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To the brink we go.

When humanity next gets round to revising the fundamental laws of the universe, Theresa May will surely earn a special mention. Her deal breaks down in flames. Her party, riven both by Brexit and her unique approach to implementing it, collapses around her ears. Her voice, worn out with meaningless catchphrases and outright untruths, gives out on her. Parliament refuses to back her deal. Refuses again. And still she clings on to power.

At this point, even the Terminator’s famed powers of resilience have nothing on the Prime Minister’s seeming indestructibility. Long after the nuclear fires of the next war wipe the world clean of humanity, May will still be stood behind a lectern determinedly informing the cockroaches that Brexit means Brexit. However insurmountable the obstacles, however staunch the opposition, however blatantly, laughably unworkable her strategy becomes, she continues undaunted by past failure or present reality.

Today, with preparations for Operation Yellowhammer – the government’s undercooked no-deal strategy – slowly winding into place some nine days before the ultimate deadline, May stood in front of the nation to explain how the Brexit process has ended up so badly off track.

You might think given everything that has come to this point that she would show some humility. That she would accept that her strategy of triggering Article 50 without a plan in place was premature. That negotiating in secret so as not to ‘show her hand’ – keeping both opposition parties and Parliament excluded from the process – had been an unwise move. That the deal she reached – keyed to her preferences and those of her immediate confidantes – could not be passed, and that a more inclusive process might have made this obvious earlier. That her strategy of driving the country up to the cliff-edge in an attempt to force MPs to acquiesce to her deal was undemocratic, and a mistake. That, in short, she bears some personal responsibility for the mess we finds ourselves in.

You would be sorely mistaken. The Prime Minister looked into the cameras and told the country – a country where in the frenzy of the 2016 vote an MP was murdered by a man who gave his name as “death to traitors” and “freedom to Britain” – that any hold-ups in the Brexit process are down to obstructive MPs.

MPs who were “infighting”, playing “political games”, revelling in “arcane procedural rows”. Refusing a deal that “delivers on the result of the referendum”. Who perhaps “do not want to leave at all, causing potentially irreparable damage to public trust”. Who can’t decide what they want. MPs, reading between the lines, who are letting down the public who just want this “over and done with”, while Theresa May – who has tried her very best, and who unlike them is “on your side” – can only stand by helpless as they reject her brilliant deal.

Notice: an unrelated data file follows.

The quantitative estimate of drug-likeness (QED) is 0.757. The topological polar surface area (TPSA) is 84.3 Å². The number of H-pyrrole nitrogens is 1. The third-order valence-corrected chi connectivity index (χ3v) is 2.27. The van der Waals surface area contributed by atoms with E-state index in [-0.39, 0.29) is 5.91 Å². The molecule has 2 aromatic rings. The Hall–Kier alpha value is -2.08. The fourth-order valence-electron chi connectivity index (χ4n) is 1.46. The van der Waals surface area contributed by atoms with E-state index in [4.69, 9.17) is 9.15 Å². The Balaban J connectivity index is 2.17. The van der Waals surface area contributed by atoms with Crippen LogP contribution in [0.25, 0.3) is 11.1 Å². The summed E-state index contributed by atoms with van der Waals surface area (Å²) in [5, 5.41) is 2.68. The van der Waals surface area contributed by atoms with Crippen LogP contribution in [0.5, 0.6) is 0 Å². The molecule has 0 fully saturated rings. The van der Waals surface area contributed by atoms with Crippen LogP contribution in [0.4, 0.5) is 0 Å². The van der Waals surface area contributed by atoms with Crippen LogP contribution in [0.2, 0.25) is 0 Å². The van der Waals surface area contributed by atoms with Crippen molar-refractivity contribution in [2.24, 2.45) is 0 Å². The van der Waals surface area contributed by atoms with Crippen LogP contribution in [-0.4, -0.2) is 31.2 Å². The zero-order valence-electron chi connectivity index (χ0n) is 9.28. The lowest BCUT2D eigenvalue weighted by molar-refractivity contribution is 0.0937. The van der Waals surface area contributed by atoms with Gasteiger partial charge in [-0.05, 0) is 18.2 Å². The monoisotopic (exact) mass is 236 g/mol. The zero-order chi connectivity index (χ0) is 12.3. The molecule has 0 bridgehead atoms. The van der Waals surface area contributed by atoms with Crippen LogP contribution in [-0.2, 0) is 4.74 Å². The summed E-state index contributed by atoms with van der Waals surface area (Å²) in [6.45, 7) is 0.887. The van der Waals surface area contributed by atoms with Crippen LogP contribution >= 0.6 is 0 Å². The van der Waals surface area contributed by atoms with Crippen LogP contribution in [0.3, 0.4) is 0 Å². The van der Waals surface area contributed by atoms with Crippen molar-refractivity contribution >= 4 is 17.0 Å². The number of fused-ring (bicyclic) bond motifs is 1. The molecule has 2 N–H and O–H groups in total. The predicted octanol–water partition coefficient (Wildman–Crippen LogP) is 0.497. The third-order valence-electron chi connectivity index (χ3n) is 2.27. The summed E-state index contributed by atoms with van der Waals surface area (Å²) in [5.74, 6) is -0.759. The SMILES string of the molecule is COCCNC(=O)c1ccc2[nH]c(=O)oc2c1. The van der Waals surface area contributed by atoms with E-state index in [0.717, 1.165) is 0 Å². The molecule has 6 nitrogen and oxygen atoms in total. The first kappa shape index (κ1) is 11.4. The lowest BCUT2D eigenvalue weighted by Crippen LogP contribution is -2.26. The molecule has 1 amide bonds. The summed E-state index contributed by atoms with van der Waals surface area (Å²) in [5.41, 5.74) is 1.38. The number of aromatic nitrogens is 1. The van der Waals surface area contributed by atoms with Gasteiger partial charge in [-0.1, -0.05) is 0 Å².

And if MPs choose to extend Article 50, and cause European elections to be held – well. Theresa May, the person who is supposedly in charge of this process, cannot be held responsible for what follows. “How bitter and divisive”, she mused, “would that election campaign be at a time when the country desperately needs bringing back together?”. The shadow of Thomas Mair looms large behind those words. To use them in an attempt to bully parliament into doing her bidding is beyond shameful; strongman rhetoric from a weak leader.

It takes some nerve to give a speech like that while standing in the middle of the greatest British policy failing since the Suez crisis. It takes even more to do so amid a crisis which is largely of her own making. And a simple lack of tactical foresight, as well: May will need the same MPs she is excoriating today to back her deal tomorrow. Does she genuinely think that this was the way to win them over?

Her tactic, such as it is, appears to be to drive the country up to the very brink of the no-deal cliff and dare Parliament to blink. The problem is that her pitch – that the choice is between her deal and no-deal – is not entirely true. Parliament can still choose to revoke Article 50, although there may not be enough time or political will to do so. But the simple fact that the option could be perceived to be on the table may mean that Remain-minded MPs refuse to back down, while the hard-leavers in the ERG continue to hold their ground as their favoured outcome comes ever closer.

In other words, there is absolutely no guarantee that her strategy – which has so far failed in every particular – will come good at the last. The only thing that we can be remotely certain about is that if we do go over the cliff, Theresa May will take no responsibility whatsoever.

Header image courtesy of James Loesch, used under a creative commons license.